aw, that's sad. Poor kid -- it's bad enough knowing your parents didn't really want you, but imagine having a name that would remind you of that every day.

light-treasure-liberated-lover here

I guess it's just as well we didn't give in to our son's request to call his younger sister Secunda
Aw. That is a pretty name by itself, but not a nice meaning. =/
I tried to say them and I kept stumbling over the names! They're tongue twisters.
Jeez, F. Fornication's parents must have hated him.
I once had a Cabbage Patch doll named Patience. I thought it was very Puritan of Xavier Roberts, lmao.

But seriously, that's hysterical. XD I live in New England, so I see that sort of thing all the time with old place names and such.
Hehe! I think a few Puritan names are still nice nowadays, like Grace, Hope, or even Charity.

Glad you enjoyed it!

N. Unless-Jesus-Christ-Had-Died-For-Thee-Thou-Hadst-Been-Damned Barebone

A Puritan man in the 17th Century named Praise-God Barebone (sometimes written "Barbon", spelling was more fluid then) had a son, who he had christened Nicholas Unless-Jesus-Christ-Had-Died-For-Thee-Thou-Hadst-Been-Damned Barebone.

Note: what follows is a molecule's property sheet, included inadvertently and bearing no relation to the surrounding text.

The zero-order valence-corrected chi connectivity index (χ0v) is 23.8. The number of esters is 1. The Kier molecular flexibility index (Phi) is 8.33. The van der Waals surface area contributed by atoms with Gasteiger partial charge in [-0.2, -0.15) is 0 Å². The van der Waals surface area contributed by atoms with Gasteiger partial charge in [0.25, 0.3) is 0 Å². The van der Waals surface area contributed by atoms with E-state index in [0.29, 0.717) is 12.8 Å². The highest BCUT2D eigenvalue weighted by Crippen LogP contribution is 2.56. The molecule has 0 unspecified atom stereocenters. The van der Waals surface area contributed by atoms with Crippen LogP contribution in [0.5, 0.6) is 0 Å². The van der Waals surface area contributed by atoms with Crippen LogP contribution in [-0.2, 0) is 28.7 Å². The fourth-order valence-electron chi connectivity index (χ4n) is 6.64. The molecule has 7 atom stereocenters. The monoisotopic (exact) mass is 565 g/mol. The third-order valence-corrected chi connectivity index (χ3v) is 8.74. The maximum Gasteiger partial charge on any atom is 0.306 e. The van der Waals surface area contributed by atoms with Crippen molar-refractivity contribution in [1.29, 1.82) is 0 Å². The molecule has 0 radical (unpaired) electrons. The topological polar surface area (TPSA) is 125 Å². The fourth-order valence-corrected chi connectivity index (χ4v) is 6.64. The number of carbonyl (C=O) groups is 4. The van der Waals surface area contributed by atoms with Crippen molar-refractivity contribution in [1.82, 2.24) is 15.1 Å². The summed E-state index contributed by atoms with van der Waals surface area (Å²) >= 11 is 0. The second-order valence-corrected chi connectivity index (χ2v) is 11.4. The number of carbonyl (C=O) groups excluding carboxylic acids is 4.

In spite of his unwieldy middle name Nicholas trained to be a doctor, and then, in the aftermath of the Great Fire of London, helped invent fire insurance. I think it's safe to assume his insurance rivals in late 17th Century London called him Damned Barebone for short.

Re: N. Unless-Jesus-Christ-Had-Died-For-Thee-Thou-Hadst-Been-Damned Barebone

Haha!

Re: N. Unless-Jesus-Christ-Had-Died-For-Thee-Thou-Hadst-Been-Damned Barebone

Great joke AND exquisite icon! Mesmerizing.
My horrid name means along the lines of "God's Graceful Light" in the guise of "Hannah"( Hebrew: "God's Grace" or "Graceful" ) and "Eileen"( Gaelic: "Light" ). =(

The funny thing is that I turned out to be rather shadowy and clumsy. That's what happens when your mom thinks up your name while taking a piss. LMAO true story.
Aw! It's still a nice name, though!
I'm fond of the names thought up by the Good Omens Pulsifer clan-"Thou-Shalt-Not-Commit-Adultry Pulsifer" for example.
It's fictional, but I always liked Terry Pratchett's idea of a family who thought since daughters were named after virtues then sons should be named after vices. Some of his characters names: Anger, Jealousy, Covetousness, Deviousness, and Bestiality Carter.
Now there's an idea. xP Poor boys!
My Puritian ancestors were named (first names) Shearjashub, Seraph, Serphium, Serepta, Loyal, Carshina, Thankful, Bathsheba, and Cassius.

Yay, Puritians?
My name is Stormy and once a friend got me one of those what your name means plaques. My name means... stormy. WHO FUCKING KNEW?!

That said, I love my name!